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Yesterday Warlukurlangu Artists at Yuendumu posted this note on their Facebook page.

It is with immeasurable sadness that we write to let people know that Napangardi died peacefully last night in her beloved home town of Yuendumu.
She was much loved by all of us. We will all miss her and her formidable talent very much.

Judy Napangardi Watson was indeed formidable. I first met her at Yuendumu sometime in 2005. She was tiny–perhaps all of five feet tall, with stove-pipe legs and arms and an elfin face–but you took her on at your peril.

Napangardi was born around 1925 at Yarungkanji on Mount Doreen Station, west of Yuendumu in the Tanami Desert. Her ancestral country was far to the west at Mina Mina, the subject of and inspiration for many of her paintings. Not long after she started painting in the mid-1980s she developed her distinctive style of painting using contrasting bands of colour with heavily textured surfaces worked in an vigorous “dragged dotting” style.

Napangardi was a colourist almost without match. The best of her canvases are exemplars of the vivid and explosive use of colour adopted by many artists working at Warlukurlangu–a Warlpiri word  for a “place of fire”just west of Yuendumu.

JNW Snake Vine

In 2004 Gloria Morales–trained as a curator at the National Gallery in Canberra–joined Warlukurlangu and helped to refine Napangardi’s use of colour beyond what had been a (relatively) limited palette. Soon Napangardi was mixing her own colours and helping to explode the myth that, as curator Judith Ryan put it, “indigenous art is concerned only with colours of earth and desert.”

Christine Nicholls says of the use of colour by three Napangardi at Yuendumu (Judy Napangardi Watson, her sister Maggie–who passed away in 2004– and the younger Dorothy) that the availability of new colours:

… afforded Warlpiri a means of innovation, enabling them to expand their repertoire in their contemporary visual re-creations of country. Many Warlpiri, like Judy and Maggie Napangardi, elected to use the wildest, most inventive of palettes to represent their country and as a means of re-affirming their relationship with it … [A]rtists like Judy and Maggie Napangardi have therefore frequently made use of bands of bright colour as a means of activating the surface of their canvases to create an illusion of motion, so important as a means of simulating body painting and depicting Warlpiri narratives of travel through large tracts of country, and particularly necessary to portray the Women’s Dreaming with accuracy.*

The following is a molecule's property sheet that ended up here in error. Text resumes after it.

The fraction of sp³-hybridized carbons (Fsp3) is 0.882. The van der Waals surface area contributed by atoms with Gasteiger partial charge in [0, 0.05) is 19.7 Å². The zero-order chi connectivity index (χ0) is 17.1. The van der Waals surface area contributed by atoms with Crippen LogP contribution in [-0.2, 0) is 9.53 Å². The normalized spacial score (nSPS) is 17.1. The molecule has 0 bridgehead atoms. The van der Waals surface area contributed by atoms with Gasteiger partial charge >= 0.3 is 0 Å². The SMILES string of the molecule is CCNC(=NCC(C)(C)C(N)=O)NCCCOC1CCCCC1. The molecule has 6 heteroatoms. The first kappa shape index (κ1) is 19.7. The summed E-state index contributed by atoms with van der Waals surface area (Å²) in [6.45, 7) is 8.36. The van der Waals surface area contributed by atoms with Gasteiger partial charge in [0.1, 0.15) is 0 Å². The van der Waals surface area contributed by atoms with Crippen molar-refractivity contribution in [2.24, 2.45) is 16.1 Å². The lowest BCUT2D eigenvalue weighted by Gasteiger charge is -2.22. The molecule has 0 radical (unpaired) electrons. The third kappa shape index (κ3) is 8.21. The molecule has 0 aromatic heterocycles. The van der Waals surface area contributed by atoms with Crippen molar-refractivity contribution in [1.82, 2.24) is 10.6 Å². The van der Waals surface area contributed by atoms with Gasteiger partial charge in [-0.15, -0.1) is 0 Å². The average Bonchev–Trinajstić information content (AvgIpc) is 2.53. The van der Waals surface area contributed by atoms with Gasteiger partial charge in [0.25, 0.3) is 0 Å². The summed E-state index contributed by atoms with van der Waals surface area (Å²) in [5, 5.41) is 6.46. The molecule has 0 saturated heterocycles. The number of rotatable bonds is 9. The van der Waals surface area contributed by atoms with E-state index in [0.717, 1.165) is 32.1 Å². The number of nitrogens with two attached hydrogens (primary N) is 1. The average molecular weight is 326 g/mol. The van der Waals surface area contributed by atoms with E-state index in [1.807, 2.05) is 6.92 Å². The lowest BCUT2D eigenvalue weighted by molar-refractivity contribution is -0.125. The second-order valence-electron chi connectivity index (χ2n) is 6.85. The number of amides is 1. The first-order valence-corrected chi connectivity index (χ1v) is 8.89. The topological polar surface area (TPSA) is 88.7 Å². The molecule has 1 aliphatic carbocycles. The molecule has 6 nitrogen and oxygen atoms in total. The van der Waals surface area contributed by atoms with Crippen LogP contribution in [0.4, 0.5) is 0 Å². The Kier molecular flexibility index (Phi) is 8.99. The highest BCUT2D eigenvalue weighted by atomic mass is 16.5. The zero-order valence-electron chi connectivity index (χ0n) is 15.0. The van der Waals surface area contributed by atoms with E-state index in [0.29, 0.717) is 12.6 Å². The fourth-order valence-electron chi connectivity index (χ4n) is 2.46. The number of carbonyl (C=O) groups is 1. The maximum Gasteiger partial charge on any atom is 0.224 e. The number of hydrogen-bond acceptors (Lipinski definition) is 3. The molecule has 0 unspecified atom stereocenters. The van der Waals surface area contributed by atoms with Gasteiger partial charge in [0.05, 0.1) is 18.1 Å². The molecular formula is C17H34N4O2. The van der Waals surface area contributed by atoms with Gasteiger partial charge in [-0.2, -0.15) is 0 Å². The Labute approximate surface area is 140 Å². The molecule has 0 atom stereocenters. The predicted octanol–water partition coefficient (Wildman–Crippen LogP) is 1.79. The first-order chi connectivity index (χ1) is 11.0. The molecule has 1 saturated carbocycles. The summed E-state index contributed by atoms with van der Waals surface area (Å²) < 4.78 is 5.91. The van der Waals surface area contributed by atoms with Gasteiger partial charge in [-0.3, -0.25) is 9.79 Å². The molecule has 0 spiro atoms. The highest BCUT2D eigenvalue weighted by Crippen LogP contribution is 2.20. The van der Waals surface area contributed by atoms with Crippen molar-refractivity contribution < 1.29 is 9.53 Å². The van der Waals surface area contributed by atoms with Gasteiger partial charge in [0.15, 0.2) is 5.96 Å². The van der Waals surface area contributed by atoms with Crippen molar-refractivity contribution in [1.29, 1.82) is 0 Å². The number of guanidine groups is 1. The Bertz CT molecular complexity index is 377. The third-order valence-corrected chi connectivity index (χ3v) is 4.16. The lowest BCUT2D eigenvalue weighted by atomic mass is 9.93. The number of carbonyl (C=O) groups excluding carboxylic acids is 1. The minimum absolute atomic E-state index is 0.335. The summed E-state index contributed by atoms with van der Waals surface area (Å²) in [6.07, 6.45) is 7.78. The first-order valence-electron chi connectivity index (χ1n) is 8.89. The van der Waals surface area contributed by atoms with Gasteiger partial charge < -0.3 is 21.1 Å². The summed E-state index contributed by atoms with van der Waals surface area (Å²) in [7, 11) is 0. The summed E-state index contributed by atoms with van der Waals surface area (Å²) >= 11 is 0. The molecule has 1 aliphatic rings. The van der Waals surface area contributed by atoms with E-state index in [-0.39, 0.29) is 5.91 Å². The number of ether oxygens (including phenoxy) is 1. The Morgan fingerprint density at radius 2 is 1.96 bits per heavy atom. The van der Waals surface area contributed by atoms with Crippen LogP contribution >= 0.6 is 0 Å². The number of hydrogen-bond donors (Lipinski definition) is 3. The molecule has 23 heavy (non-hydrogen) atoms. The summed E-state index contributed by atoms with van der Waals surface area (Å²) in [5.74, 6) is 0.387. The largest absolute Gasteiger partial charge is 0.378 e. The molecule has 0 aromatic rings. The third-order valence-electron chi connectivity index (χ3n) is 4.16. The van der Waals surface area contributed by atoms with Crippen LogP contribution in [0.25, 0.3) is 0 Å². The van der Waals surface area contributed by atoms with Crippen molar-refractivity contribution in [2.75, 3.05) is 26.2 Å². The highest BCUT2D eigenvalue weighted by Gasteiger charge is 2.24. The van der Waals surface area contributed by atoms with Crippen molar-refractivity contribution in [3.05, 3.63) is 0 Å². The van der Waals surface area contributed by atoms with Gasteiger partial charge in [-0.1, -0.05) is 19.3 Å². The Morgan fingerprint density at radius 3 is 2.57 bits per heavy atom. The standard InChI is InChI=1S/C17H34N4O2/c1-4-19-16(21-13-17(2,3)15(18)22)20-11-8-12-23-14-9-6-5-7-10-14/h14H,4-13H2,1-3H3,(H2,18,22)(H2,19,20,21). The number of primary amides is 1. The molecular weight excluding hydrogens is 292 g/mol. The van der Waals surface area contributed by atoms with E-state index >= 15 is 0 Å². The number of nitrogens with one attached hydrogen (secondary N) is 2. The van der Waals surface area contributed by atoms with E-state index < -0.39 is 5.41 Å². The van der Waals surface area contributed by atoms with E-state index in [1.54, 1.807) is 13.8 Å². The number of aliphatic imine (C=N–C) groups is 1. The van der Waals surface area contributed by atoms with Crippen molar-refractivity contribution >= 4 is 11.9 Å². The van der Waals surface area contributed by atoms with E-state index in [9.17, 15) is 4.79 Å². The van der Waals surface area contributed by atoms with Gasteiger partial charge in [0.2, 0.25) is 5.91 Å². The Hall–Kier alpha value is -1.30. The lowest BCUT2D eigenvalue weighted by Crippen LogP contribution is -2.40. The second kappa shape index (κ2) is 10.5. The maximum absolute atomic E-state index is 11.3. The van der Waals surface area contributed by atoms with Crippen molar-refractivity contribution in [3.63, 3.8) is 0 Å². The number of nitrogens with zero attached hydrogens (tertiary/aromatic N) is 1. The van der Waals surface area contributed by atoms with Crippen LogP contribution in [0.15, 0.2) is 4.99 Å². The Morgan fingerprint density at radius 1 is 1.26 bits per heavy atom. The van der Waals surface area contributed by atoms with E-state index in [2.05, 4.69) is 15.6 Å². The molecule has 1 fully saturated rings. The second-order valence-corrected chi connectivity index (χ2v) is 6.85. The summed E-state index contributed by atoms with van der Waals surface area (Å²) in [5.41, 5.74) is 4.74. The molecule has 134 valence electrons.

JNW Mina Mina

Success–however it is measured–always comes with a price. For Napangardi support for her very extended family meant that on occasion she was–literally–hit upon. She was also pressured to participate in the sweat-shop art trade in Alice Springs.

Cecilia Alfonso, manager of Warlukurlangu Artists reckons that many if not most of Napangardi’s works for sale online–particularly on websites like Ebay–are fakes that Napangardi had minimal involvement in making. Often she was posed for a photo holding a painting made by someone else “in her style”.

Alfonso warns potential buyers to carefully check the provenance of any paintings attributed to Napangardi–and indeed many central Australian artists–that are offered online.

Napangardi was more than just an artist and an impressively supportive champion of family and clan. She was also a formidable hunter–as Alfonso told me yesterday evening in Alice Springs “When we would go hunting the other ladies would come back with one goanna. Judy would come back with six fat ones and a cheeky grin.”

JNW Mina mina

Napangardi–and the rest of the women who paint through Warlukurlangu–are part of a movement that author Judith Ryan described in her 2004 book “Colour Power” as an awakening of the hitherto sleeping giants of the Aboriginal art world–women artists who were both creators and inventors working with new materials.

This movement did not happen overnight and Napangardi and her kin stood on the artistic shoulders of those who had gone before.

Underlying and authorising their work in any medium is their autonomy in ritual matters and knowledge of country, sanctioned by their totemic ancestors.

Napangardi was a keen supporter of Warlukurlangu’s bush trips that take artists back to country usually accompanied by kids from the local school, including a trip far to the west of Yuendumu to Mina Mina, a dreaming place the subject of many of her most valued paintings.

After many years away she’d finally returned to her country.

Vale Judy Napangardi Watson, 1925 to 2016.

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Photos used with permission.

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